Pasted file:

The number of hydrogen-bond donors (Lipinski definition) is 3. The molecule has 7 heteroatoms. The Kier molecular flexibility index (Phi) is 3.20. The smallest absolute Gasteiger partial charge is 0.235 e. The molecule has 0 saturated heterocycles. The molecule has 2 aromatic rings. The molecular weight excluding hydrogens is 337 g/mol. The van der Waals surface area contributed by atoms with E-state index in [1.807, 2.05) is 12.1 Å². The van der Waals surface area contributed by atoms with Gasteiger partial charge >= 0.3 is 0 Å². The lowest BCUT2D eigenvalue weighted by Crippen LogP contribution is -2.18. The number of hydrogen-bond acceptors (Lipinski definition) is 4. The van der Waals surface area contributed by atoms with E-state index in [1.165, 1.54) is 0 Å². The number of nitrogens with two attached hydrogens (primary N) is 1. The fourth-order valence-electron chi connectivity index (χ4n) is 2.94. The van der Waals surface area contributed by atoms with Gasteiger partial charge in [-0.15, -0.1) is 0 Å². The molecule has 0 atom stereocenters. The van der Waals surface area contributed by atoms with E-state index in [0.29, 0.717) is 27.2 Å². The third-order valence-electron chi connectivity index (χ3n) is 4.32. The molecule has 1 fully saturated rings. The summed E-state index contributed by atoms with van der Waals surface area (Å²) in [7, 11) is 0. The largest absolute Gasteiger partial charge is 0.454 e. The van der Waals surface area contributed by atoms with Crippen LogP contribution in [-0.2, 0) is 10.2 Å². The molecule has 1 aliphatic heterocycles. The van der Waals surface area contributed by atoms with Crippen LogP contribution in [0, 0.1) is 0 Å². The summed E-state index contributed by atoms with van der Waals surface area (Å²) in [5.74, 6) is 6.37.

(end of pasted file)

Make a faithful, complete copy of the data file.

The number of hydrogen-bond donors (Lipinski definition) is 3. The molecule has 7 heteroatoms. The Kier molecular flexibility index (Phi) is 3.20. The smallest absolute Gasteiger partial charge is 0.235 e. The molecule has 0 saturated heterocycles. The molecule has 2 aromatic rings. The molecular weight excluding hydrogens is 337 g/mol. The van der Waals surface area contributed by atoms with E-state index in [1.807, 2.05) is 12.1 Å². The van der Waals surface area contributed by atoms with Gasteiger partial charge >= 0.3 is 0 Å². The lowest BCUT2D eigenvalue weighted by Crippen LogP contribution is -2.18. The number of hydrogen-bond acceptors (Lipinski definition) is 4. The van der Waals surface area contributed by atoms with E-state index in [1.165, 1.54) is 0 Å². The number of nitrogens with two attached hydrogens (primary N) is 1. The fourth-order valence-electron chi connectivity index (χ4n) is 2.94. The van der Waals surface area contributed by atoms with Gasteiger partial charge in [-0.15, -0.1) is 0 Å². The molecule has 0 atom stereocenters. The van der Waals surface area contributed by atoms with E-state index in [0.29, 0.717) is 27.2 Å². The third-order valence-electron chi connectivity index (χ3n) is 4.32. The molecule has 1 fully saturated rings. The summed E-state index contributed by atoms with van der Waals surface area (Å²) in [7, 11) is 0. The largest absolute Gasteiger partial charge is 0.454 e. The van der Waals surface area contributed by atoms with Crippen LogP contribution in [-0.2, 0) is 10.2 Å². The molecule has 1 aliphatic heterocycles. The van der Waals surface area contributed by atoms with Crippen LogP contribution in [0, 0.1) is 0 Å². The summed E-state index contributed by atoms with van der Waals surface area (Å²) in [5.74, 6) is 6.37.